Before each workout session, a resting lead II electrocardiogram and resting HR and blood pressure measurements were recorded for each participant. For each workout session, the participants did a warm-up and then performed both the treadmill walking and chest press exercises. To make these sessions as normal as possible, we allowed the participants to choose which exercise they did first; however, they always cooled down to within 10 units of the baseline HR and SBP (10 beats/min and 10 mm Hg, respectively) before beginning the second exercise.
During both types of training, the peak electrocardiogram and peak HR and blood pressure measurements were recorded. Because older individuals may take up to 5 minutes to reach their steady state (12) (when cardiovascular variables plateau for that level of exercise intensity ), the rating of perceived exertion, electrocardiogram, HR, and blood pressure were assessed after 5 minutes of treadmill walking and the peak values recorded.
Participants performed the chest press at 50% of the estimated 1-RM, and their blood pressure was taken immediately after each set of repetitions. Because systolic and diastolic pressures return to normal approximately 10 seconds after the last repetition of a resistance training set (14), we placed the blood pressure cuff on the arm before the exercise was started and inflated it after two thirds of the set was completed. Thus, we measured the blood pressure immediately after the set was finished. Participants completed three to five sets of 10 to 12 repetitions, with 3 minutes of rest between each set. The highest SBP measurement was recorded as the peak value.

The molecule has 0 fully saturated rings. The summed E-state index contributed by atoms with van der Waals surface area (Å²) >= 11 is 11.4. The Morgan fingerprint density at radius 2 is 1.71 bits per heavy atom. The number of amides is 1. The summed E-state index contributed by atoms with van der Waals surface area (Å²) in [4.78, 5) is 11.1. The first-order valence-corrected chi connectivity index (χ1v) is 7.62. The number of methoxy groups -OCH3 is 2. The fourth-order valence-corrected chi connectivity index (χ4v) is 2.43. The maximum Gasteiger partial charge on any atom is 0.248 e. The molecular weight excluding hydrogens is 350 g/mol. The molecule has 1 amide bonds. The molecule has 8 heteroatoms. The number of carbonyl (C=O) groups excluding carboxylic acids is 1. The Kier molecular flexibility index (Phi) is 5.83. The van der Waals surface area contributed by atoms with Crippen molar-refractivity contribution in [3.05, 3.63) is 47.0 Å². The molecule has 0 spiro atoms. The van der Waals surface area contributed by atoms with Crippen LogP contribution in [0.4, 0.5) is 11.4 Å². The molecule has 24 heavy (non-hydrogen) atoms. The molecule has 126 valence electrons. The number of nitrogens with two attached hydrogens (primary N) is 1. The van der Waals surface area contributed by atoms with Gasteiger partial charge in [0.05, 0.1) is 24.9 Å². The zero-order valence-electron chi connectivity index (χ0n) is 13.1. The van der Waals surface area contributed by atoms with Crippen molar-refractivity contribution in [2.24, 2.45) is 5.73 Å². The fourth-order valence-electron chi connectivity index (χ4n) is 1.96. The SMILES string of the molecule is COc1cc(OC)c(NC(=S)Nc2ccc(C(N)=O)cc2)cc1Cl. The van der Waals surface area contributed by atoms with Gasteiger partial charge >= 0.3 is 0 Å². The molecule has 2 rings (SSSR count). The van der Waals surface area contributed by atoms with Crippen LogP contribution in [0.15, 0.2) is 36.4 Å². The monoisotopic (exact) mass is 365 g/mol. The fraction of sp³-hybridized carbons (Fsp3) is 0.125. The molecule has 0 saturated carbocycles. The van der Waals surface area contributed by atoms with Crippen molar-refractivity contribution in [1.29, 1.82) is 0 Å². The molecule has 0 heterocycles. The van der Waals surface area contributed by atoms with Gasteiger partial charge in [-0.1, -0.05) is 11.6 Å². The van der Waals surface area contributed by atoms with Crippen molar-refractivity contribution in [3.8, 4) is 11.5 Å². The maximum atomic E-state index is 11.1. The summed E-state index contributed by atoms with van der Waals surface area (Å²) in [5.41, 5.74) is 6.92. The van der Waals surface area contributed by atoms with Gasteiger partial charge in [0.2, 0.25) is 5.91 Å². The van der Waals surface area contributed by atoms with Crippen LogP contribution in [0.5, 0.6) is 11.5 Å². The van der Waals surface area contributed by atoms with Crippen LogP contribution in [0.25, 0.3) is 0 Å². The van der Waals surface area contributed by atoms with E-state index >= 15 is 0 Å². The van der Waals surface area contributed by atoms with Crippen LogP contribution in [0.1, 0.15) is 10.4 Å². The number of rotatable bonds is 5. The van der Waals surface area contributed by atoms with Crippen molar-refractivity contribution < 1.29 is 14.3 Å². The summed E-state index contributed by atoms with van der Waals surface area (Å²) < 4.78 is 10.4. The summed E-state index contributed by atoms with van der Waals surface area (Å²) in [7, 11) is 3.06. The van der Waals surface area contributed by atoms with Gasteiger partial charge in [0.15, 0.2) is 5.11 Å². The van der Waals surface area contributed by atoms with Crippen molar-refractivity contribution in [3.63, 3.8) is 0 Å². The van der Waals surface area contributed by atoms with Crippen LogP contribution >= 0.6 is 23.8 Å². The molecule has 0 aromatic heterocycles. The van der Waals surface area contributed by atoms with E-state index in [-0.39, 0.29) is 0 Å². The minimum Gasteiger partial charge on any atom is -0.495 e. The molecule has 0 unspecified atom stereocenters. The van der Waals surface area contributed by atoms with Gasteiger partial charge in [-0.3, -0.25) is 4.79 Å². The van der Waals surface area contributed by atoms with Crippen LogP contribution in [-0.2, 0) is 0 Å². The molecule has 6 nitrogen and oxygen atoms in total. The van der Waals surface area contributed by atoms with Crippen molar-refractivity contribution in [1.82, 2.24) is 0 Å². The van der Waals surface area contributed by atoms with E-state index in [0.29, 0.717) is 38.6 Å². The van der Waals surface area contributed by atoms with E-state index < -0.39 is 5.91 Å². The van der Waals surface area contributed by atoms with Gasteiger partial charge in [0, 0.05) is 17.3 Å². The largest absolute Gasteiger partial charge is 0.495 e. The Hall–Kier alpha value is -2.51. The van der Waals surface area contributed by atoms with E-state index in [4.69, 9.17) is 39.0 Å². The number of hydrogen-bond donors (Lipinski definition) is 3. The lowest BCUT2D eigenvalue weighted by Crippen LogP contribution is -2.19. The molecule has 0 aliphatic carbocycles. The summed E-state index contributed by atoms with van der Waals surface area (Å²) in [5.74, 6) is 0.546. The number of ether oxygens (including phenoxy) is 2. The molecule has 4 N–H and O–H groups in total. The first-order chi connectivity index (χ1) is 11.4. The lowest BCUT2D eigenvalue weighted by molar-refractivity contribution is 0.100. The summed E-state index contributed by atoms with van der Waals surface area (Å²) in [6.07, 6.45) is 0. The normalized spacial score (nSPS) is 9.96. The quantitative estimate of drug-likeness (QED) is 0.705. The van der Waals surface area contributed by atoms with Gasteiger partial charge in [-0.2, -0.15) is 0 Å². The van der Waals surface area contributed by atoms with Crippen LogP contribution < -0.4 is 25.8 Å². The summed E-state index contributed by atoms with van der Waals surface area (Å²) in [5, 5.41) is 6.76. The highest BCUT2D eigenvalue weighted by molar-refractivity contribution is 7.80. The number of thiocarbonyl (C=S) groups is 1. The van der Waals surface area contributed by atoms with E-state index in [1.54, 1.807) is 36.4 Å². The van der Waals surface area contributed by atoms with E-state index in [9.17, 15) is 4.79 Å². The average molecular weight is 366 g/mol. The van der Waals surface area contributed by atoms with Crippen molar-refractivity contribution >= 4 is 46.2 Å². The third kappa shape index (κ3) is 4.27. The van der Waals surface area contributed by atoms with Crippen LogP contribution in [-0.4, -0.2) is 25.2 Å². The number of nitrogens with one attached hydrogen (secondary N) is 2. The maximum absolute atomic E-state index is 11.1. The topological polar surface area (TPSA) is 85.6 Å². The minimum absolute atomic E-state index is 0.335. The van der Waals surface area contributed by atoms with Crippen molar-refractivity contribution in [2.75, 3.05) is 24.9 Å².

The study activities during the 24 cardiac rehabilitation sessions are summarized in the Figure. The first session was used to orient each participant; the second was for baseline testing (determining his or her starting treadmill speed and lifting amount). During the remaining sessions, each participant's treadmill walking intensity was increased incrementally according to a written protocol. Treadmill speed was increased from baseline 0.2 miles per hour every third session. Upon reaching maximal comfortable walking speed, treadmill grade was then increased 0.5% each third session until completion of the cardiac rehabilitation program. To ensure that adequate weight was used for resistance training, participants were retested at every sixth session to determine a new estimated 1-RM weightlifting capability. New weight amounts were adjusted so participants continually performed the resistance training at 50% of 1-RM strength capability. On average, the participants completed at least 15 workout sessions. A physician was present during each workout session, and a crash cart was available in case of emergency.